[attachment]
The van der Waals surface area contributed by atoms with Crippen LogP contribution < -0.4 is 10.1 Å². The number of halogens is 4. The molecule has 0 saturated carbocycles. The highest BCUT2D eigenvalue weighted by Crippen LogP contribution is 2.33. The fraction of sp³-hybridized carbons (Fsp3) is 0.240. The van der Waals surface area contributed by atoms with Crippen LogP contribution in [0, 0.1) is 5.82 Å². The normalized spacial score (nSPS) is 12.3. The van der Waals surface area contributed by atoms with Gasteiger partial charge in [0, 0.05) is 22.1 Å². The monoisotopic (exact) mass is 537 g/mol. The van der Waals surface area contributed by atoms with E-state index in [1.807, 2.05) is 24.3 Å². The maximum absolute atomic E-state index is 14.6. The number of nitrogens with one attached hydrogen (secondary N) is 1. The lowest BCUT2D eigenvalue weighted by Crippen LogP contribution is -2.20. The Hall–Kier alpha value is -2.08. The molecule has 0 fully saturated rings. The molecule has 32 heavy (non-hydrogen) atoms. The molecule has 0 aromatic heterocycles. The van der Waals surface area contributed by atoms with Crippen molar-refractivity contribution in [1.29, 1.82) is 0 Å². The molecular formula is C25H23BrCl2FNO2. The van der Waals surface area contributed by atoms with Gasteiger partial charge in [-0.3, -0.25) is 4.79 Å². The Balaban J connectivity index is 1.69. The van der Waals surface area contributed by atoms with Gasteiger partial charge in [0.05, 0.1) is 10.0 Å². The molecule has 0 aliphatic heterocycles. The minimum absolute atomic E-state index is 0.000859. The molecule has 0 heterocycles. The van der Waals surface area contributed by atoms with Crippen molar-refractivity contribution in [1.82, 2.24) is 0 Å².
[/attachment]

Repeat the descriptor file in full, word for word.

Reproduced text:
The van der Waals surface area contributed by atoms with Crippen LogP contribution < -0.4 is 10.1 Å². The number of halogens is 4. The molecule has 0 saturated carbocycles. The highest BCUT2D eigenvalue weighted by Crippen LogP contribution is 2.33. The fraction of sp³-hybridized carbons (Fsp3) is 0.240. The van der Waals surface area contributed by atoms with Crippen LogP contribution in [0, 0.1) is 5.82 Å². The normalized spacial score (nSPS) is 12.3. The van der Waals surface area contributed by atoms with Gasteiger partial charge in [0, 0.05) is 22.1 Å². The monoisotopic (exact) mass is 537 g/mol. The van der Waals surface area contributed by atoms with E-state index in [1.807, 2.05) is 24.3 Å². The maximum absolute atomic E-state index is 14.6. The number of nitrogens with one attached hydrogen (secondary N) is 1. The lowest BCUT2D eigenvalue weighted by Crippen LogP contribution is -2.20. The Hall–Kier alpha value is -2.08. The molecule has 0 fully saturated rings. The molecule has 32 heavy (non-hydrogen) atoms. The molecule has 0 aromatic heterocycles. The van der Waals surface area contributed by atoms with Crippen molar-refractivity contribution in [1.29, 1.82) is 0 Å². The molecular formula is C25H23BrCl2FNO2. The van der Waals surface area contributed by atoms with Gasteiger partial charge in [-0.3, -0.25) is 4.79 Å². The Balaban J connectivity index is 1.69. The van der Waals surface area contributed by atoms with Gasteiger partial charge in [0.05, 0.1) is 10.0 Å². The molecule has 0 aliphatic heterocycles. The minimum absolute atomic E-state index is 0.000859. The molecule has 0 heterocycles. The van der Waals surface area contributed by atoms with Crippen molar-refractivity contribution in [1.82, 2.24) is 0 Å².